Being considered a professional is important. But most of us are 'old' professionals, not old in age, but old in thinking style and approach to living. Old professionals separate science and spirit and think in terms of either/or - 'you're either for me, or against me.' New professionals connect science and spirit and think in both/and terms. Please read: The New Professionalism: Connecting Science and Spirit, available at www.WisdomAtWorkUSA.com.
Tuesday, March 5, 2013
Betsy Ross - The Map is Not the Territory
General Semantics involves thinking about thinking—a self-awareness
and realization that most of the time we mis-take the map—our words, for the
territory—the thing itself. It’s about moments of conscious awareness during
which I am aware that my words and language involve selective perception—taking
things out of context, isolating them and acting as if, if I could just do this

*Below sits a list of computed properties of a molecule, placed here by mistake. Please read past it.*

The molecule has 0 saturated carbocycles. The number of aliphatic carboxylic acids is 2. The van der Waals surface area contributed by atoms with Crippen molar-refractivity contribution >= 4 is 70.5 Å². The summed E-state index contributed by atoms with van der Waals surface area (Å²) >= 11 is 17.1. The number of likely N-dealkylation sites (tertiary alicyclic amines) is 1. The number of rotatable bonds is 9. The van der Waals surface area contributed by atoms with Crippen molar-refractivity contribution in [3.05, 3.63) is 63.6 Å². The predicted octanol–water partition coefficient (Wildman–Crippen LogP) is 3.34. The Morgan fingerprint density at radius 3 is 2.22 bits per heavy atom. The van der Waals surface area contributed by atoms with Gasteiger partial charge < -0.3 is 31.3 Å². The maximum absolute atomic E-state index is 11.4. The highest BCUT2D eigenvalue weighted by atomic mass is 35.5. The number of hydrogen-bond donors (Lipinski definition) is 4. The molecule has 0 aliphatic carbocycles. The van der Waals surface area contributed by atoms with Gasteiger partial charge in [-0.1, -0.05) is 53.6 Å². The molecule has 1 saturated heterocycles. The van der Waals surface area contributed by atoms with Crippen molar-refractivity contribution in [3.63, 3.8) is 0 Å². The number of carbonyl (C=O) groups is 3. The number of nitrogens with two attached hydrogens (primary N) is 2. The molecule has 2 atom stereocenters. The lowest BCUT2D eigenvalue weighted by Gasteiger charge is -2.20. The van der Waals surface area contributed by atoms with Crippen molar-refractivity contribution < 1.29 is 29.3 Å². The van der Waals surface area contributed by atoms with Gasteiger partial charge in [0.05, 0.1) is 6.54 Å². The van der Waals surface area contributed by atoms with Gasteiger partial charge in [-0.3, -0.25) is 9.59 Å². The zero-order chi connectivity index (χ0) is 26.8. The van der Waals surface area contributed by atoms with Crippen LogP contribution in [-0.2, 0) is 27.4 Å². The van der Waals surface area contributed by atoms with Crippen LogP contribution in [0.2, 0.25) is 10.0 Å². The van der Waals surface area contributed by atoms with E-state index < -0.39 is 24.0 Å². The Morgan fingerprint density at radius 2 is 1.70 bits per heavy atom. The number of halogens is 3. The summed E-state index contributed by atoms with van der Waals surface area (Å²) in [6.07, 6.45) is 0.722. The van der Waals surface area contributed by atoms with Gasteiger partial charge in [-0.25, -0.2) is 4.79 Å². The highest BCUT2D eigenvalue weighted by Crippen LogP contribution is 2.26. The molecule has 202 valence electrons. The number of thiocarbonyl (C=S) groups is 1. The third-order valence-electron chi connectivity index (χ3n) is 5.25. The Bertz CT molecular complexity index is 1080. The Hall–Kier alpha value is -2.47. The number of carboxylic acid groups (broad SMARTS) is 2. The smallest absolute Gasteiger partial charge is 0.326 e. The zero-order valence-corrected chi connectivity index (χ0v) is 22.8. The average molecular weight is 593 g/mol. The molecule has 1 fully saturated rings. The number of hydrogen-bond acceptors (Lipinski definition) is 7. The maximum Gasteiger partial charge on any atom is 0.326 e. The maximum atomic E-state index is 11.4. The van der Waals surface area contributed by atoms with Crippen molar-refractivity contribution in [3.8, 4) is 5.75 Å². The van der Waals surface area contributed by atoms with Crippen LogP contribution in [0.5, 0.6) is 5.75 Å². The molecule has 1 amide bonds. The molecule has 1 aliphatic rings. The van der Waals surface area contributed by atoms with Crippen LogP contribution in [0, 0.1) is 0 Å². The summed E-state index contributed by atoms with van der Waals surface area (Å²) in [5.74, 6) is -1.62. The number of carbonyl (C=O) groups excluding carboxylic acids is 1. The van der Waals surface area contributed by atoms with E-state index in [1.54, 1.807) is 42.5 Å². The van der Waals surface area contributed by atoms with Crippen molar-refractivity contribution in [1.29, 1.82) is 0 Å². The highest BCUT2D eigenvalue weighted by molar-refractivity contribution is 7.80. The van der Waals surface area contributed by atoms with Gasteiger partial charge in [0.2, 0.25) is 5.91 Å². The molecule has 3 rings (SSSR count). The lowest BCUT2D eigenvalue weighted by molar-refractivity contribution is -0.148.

one thing, everything would be OK.General
Semantics helps me take responsibility for this kind of abstracting and enables
me, and you, to see the interdependence, interrelatedness and complexity that
is really there. It enables us to take responsibility for our over simplifying stinkin’
thinkin’ and change it.
Here is an example General Semantics debunking a cherished
American myth written by Martin H. Levinson: The Map: Betsy Ross Sewed the
First American Flag. A review of the territory: The legend of Betsy Ross as the
first embroiderer of the American flag was originally brought to light in 1870,
when one of her grandson, William J. Canby, reported a story his grandmother
had told him. According to Canby, George Washington and several others visited
Betsy’s upholstery shop in Philadelphia
and showed her a crude drawing of the flag, which she then produced. After
Canby’s death, a book called The Evolution of the American Flag, published in
1909, presented the claims for Betsy Ross made by Canby in 1870.
While Betsy Ross did make some flags in the late eighteenth
century, it is known that she made ‘ship’s colors’ for which she was paid, no
one has been able to verify that the Canby story is true. Furthermore, some
evidence exist that a Philadelphia
poet named Francis Hopkinson designed the Stars and Stripes in 1780. However,
Betsy Ross is still thought of by most as the sewer of the first American flag,
and her house in Philadelphia
has become a historical site. There is even doubt among historians that she
even lived in that house.